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November 18, 2009

Team Minnesota awarded a Gold Medal

Team Minnesota

TEAM MINNESOTA was awarded a Gold Medal at the 2009 International Genetically Engineered Machines competition (iGEM). 120 teams competed from around the world, constructing and testing synthetic biological systems. Living organisms that are engineered with these synthetic systems behave like engineering devices, such as logical gates, clocks, computers and toggle switches.

The Minnesota team of seven undergraduate and four graduate students, guided by Professor Yiannis Kaznessis (Department of Chemical Engineering and Materials Science) were awarded the Gold Medal for their work on SynBioSS, a software tool that assists in designing and constructing synthetic biological systems.

iGEM provides a wonderful opportunity to merge engineering and biological sciences and to build biological systems that respond to our signals in a precise manner. The students of the Minnesota team are majoring in chemical engineering, molecular biology, mathematics, biomedical engineering and chemistry. Working for ten weeks during the summer of 2009, they had an opportunity to train in interdisciplinary science at the crossroads of engineering and biology. Six of them went to the 2009 iGEM Jamboree in Boston, MA, where they presented their work to the synthetic biology community.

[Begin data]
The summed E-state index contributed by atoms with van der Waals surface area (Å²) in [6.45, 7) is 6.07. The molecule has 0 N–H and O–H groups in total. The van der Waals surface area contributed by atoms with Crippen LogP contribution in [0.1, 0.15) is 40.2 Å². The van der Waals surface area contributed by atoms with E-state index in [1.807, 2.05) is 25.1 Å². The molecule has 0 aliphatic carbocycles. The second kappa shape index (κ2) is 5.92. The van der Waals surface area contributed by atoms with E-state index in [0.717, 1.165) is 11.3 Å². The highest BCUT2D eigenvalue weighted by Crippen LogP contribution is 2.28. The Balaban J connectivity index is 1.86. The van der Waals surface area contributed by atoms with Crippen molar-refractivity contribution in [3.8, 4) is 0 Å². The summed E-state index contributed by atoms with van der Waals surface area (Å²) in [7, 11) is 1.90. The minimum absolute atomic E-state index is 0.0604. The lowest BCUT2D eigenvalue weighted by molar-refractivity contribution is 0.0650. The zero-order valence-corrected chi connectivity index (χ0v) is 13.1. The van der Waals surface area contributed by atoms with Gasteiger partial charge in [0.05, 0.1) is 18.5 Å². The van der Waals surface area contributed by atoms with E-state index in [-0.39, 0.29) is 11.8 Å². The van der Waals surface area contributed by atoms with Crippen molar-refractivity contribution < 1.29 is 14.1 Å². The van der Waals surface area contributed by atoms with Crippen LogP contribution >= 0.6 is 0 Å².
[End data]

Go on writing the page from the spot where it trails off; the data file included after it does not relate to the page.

The 2009 Minnesota iGEM team was supported by the University of Minnesota Bioinformatics Summer Institute (a NSF-NIH funded program), the Digital Technology Center, the BioTechnology Institute, the Institute of Technology and the Office of the Vice President of Research.